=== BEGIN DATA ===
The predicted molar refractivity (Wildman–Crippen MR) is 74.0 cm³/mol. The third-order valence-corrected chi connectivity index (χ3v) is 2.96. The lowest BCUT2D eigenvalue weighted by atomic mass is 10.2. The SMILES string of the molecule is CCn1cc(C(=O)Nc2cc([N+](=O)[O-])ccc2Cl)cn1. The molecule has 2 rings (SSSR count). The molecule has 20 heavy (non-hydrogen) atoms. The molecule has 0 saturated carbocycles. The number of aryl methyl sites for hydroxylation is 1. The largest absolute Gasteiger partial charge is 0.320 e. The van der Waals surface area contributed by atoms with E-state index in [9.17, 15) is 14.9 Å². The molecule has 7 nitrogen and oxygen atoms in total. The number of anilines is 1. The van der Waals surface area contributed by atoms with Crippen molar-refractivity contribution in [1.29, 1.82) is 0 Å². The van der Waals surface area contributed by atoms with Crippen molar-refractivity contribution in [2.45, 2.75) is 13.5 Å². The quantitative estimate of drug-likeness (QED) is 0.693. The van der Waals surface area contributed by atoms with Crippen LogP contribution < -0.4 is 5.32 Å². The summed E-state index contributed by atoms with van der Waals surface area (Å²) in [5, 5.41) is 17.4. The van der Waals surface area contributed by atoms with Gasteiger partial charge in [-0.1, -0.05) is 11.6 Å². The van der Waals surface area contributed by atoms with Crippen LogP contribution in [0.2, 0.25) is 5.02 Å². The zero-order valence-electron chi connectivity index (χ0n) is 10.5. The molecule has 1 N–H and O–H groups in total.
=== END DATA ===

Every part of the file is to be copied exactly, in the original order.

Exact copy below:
The predicted molar refractivity (Wildman–Crippen MR) is 74.0 cm³/mol. The third-order valence-corrected chi connectivity index (χ3v) is 2.96. The lowest BCUT2D eigenvalue weighted by atomic mass is 10.2. The SMILES string of the molecule is CCn1cc(C(=O)Nc2cc([N+](=O)[O-])ccc2Cl)cn1. The molecule has 2 rings (SSSR count). The molecule has 20 heavy (non-hydrogen) atoms. The molecule has 0 saturated carbocycles. The number of aryl methyl sites for hydroxylation is 1. The largest absolute Gasteiger partial charge is 0.320 e. The van der Waals surface area contributed by atoms with E-state index in [9.17, 15) is 14.9 Å². The molecule has 7 nitrogen and oxygen atoms in total. The number of anilines is 1. The van der Waals surface area contributed by atoms with Crippen molar-refractivity contribution in [1.29, 1.82) is 0 Å². The van der Waals surface area contributed by atoms with Crippen molar-refractivity contribution in [2.45, 2.75) is 13.5 Å². The quantitative estimate of drug-likeness (QED) is 0.693. The van der Waals surface area contributed by atoms with Crippen LogP contribution < -0.4 is 5.32 Å². The summed E-state index contributed by atoms with van der Waals surface area (Å²) in [5, 5.41) is 17.4. The van der Waals surface area contributed by atoms with Gasteiger partial charge in [-0.1, -0.05) is 11.6 Å². The van der Waals surface area contributed by atoms with Crippen LogP contribution in [0.2, 0.25) is 5.02 Å². The zero-order valence-electron chi connectivity index (χ0n) is 10.5. The molecule has 1 N–H and O–H groups in total.